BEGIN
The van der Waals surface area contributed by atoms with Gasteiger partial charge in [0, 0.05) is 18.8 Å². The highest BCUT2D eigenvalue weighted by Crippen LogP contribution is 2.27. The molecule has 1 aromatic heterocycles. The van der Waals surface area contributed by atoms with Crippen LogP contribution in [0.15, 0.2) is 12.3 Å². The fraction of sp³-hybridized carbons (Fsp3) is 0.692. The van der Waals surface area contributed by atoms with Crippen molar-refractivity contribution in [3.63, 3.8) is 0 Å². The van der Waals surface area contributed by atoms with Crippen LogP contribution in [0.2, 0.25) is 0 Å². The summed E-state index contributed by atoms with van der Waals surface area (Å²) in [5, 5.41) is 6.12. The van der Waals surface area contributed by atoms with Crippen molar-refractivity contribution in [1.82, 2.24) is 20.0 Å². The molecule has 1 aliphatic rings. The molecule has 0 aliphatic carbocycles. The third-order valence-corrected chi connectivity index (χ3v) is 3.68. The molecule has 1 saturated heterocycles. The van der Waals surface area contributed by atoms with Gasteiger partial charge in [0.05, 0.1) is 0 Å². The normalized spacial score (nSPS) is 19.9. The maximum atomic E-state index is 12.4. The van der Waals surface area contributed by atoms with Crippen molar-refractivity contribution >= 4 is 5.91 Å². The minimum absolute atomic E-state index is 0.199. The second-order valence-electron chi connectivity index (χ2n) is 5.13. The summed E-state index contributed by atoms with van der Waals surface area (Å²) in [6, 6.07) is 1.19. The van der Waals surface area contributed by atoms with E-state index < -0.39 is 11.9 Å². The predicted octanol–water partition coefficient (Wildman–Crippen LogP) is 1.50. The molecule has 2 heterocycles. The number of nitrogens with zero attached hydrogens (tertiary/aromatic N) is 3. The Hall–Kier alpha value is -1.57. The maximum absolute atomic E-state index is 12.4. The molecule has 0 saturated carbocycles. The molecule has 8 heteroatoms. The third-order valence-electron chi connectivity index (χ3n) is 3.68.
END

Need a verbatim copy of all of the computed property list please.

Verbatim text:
The van der Waals surface area contributed by atoms with Gasteiger partial charge in [0, 0.05) is 18.8 Å². The highest BCUT2D eigenvalue weighted by Crippen LogP contribution is 2.27. The molecule has 1 aromatic heterocycles. The van der Waals surface area contributed by atoms with Crippen LogP contribution in [0.15, 0.2) is 12.3 Å². The fraction of sp³-hybridized carbons (Fsp3) is 0.692. The van der Waals surface area contributed by atoms with Crippen molar-refractivity contribution in [3.63, 3.8) is 0 Å². The van der Waals surface area contributed by atoms with Crippen LogP contribution in [0.2, 0.25) is 0 Å². The summed E-state index contributed by atoms with van der Waals surface area (Å²) in [5, 5.41) is 6.12. The van der Waals surface area contributed by atoms with Crippen molar-refractivity contribution in [1.82, 2.24) is 20.0 Å². The molecule has 1 aliphatic rings. The molecule has 0 aliphatic carbocycles. The third-order valence-corrected chi connectivity index (χ3v) is 3.68. The molecule has 1 saturated heterocycles. The van der Waals surface area contributed by atoms with Gasteiger partial charge in [0.05, 0.1) is 0 Å². The normalized spacial score (nSPS) is 19.9. The maximum atomic E-state index is 12.4. The van der Waals surface area contributed by atoms with Crippen molar-refractivity contribution >= 4 is 5.91 Å². The minimum absolute atomic E-state index is 0.199. The second-order valence-electron chi connectivity index (χ2n) is 5.13. The summed E-state index contributed by atoms with van der Waals surface area (Å²) in [6, 6.07) is 1.19. The van der Waals surface area contributed by atoms with E-state index < -0.39 is 11.9 Å². The predicted octanol–water partition coefficient (Wildman–Crippen LogP) is 1.50. The molecule has 2 heterocycles. The number of nitrogens with zero attached hydrogens (tertiary/aromatic N) is 3. The Hall–Kier alpha value is -1.57. The maximum absolute atomic E-state index is 12.4. The molecule has 0 saturated carbocycles. The molecule has 8 heteroatoms. The third-order valence-electron chi connectivity index (χ3n) is 3.68.